Volunteer interview: Farideh colthart
More than 1 million migrants came to Europe in 2015, mostly from Syria but also Afghanistan, Iraq, Iran and Eritrea, amongst other countries. The majority arrived by sea with many experiencing traumatic journeys. Reception centers struggled to cope with the linguistic barriers, complicating efforts to help those seeking a safe haven. To help address this problem, Translators without Borders (TWB) is playing a significant role in the provision of translators and interpreters one of whom is Farideh Colthart, a native Farsi speaker with a professional background as an osteopath. Farideh’s medical expertise and legal knowledge mean that she has an invaluable skillset and can act as a link between asylum seekers and aid workers.
Helping refugees understand
Farideh is a regular visitor to Greece’s refugee camps in and around Athens. She explains, “Asylum seekers can be disorientated by an alien environment. They don’t understand the local language and are confused about how things work. Many cannot read or write, which makes things even more difficult. This can also be said for communication with people who speak dialects that Farsi- and Dari- speakers cannot understand. In these cases we have to seek help from others to interpret for us.”
“My work is with asylum seekers from Afghanistan and Iran,” she says, “aiding them to understand the asylum-seeking process. This work is immensely satisfying – particularly when I can see how I am helping make a difference. One initiative in which I was involved has proven particularly successful. This involved the design of a leaflet with a map of Athens on one side and key links on the other such as food or clothing points, showers, and medical services. The map had used words but also symbols for those who cannot read. On a subsequent visit to Athens I was able to see how helpful this was to new arrivals. It was so rewarding!“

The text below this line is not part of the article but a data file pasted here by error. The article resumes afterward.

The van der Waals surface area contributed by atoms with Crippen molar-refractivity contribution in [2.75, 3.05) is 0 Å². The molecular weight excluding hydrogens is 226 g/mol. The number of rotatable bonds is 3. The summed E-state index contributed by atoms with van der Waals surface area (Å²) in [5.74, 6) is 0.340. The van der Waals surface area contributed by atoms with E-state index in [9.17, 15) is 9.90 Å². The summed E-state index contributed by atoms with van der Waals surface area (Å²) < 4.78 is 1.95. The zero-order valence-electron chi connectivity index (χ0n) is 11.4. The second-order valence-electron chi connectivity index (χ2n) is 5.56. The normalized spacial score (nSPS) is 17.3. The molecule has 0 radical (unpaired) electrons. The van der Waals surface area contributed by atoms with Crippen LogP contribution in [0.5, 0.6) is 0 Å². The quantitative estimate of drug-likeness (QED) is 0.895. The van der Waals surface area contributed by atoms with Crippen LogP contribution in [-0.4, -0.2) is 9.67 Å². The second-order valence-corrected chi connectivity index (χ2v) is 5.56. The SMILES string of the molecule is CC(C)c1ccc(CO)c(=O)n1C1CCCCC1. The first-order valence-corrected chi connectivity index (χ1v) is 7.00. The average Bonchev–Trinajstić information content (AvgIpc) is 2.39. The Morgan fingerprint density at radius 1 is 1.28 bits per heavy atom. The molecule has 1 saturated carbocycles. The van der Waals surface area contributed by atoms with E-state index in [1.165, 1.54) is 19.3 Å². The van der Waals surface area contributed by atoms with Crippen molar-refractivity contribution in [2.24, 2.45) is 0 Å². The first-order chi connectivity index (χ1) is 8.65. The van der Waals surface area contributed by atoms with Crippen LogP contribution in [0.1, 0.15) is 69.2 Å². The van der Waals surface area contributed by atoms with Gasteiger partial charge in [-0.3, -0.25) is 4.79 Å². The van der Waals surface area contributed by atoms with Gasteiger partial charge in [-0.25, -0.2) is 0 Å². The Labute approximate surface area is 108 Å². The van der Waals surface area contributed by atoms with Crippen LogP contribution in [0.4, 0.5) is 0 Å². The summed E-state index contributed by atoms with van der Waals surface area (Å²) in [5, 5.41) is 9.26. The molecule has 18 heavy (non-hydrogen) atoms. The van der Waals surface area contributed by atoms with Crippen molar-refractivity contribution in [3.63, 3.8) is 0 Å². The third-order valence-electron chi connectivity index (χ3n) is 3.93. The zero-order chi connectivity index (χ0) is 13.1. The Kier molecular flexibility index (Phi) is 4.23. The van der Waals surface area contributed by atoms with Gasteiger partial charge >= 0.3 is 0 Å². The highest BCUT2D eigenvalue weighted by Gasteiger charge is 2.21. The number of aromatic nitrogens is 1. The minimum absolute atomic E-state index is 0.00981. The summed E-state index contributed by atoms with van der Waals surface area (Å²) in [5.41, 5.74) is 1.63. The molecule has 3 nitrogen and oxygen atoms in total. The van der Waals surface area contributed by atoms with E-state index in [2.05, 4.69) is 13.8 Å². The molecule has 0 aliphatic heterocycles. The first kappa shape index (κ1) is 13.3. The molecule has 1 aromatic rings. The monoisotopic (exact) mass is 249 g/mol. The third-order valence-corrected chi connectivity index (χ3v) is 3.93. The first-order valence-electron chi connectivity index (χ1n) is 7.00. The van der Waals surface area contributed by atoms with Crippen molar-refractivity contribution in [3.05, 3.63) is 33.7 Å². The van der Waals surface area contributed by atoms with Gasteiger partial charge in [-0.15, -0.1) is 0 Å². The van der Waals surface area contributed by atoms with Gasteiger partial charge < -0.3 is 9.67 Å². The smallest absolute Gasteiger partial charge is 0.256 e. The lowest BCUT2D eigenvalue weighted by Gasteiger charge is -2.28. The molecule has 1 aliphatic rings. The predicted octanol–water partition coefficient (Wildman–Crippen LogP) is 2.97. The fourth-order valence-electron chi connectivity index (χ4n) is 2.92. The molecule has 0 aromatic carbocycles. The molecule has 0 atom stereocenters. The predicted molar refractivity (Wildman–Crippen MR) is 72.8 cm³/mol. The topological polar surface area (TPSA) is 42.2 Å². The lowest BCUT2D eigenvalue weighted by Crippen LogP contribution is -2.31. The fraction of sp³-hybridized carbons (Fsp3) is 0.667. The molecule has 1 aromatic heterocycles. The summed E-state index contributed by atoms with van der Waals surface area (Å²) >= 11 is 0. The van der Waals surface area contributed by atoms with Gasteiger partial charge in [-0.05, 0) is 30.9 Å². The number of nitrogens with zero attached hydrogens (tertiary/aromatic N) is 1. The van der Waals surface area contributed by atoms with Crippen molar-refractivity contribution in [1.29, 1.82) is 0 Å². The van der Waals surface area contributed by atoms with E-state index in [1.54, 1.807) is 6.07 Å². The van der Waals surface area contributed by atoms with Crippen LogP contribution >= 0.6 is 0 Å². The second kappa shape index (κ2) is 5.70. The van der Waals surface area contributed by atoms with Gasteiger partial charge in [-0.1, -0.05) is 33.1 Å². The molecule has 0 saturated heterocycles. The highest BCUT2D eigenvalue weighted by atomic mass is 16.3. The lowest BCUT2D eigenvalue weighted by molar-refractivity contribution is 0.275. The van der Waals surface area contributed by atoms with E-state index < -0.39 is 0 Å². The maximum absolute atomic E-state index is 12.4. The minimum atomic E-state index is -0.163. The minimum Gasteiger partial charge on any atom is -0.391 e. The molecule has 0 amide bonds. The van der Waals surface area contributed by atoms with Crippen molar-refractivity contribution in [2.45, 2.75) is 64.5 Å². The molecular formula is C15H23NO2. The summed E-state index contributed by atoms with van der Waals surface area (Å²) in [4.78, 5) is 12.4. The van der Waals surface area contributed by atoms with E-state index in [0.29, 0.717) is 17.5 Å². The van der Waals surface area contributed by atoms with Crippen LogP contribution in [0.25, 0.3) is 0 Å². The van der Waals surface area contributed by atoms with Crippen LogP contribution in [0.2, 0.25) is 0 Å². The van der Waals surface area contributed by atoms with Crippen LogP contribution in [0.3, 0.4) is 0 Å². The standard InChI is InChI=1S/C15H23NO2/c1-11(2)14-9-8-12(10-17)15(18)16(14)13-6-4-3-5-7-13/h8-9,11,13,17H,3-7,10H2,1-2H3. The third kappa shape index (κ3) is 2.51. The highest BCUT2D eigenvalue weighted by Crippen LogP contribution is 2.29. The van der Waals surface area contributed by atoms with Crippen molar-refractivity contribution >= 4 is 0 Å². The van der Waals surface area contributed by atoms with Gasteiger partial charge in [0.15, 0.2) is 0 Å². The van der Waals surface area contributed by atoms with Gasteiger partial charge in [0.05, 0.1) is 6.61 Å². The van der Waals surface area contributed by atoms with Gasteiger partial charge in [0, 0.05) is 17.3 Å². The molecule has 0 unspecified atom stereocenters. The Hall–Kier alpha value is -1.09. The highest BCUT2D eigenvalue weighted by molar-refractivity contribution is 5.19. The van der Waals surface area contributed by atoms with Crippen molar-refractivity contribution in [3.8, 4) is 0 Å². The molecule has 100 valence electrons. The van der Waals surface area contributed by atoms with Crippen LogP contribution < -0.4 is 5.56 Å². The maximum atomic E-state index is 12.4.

A voice for both sides
Born in Tehran and educated in the UK, Farideh empathizes with those parachuted into a very different cultural environment. Since qualifying as an interpreter she has devoted more and more time to helping asylum seekers. She has worked for TWB since 2015 when she was introduced to the organization through a colleague. Meanwhile, regular work for the UK Home Office, local councils and other agencies means that she travels around the country to support Afghans and Iranians who already have refugee status.
“This work is immensely satisfying – particularly when I can see how I am helping to make a difference.”
Through her work, Farideh has noticed many Afghan women struggling with bringing up their children in a westernized society when their lives at home still reflect a patriarchal culture. She said it can lead to family conflicts, feelings of loss of control and social alienation. Farideh explains that she seeks to help them with their day-to-day needs, whether related to housing, children’s education or health. “I also help to run a support group for women for the Refugee Council. This encourages integration through social activities. Through my work with councils and especially with TWB, every day I see the crucially important role of communication in improving people’s lives and life chances. Language matters and I can be a voice for both sides: those who need help and those who seek to help them.”
By Sarah Powell, Translators without Borders volunteer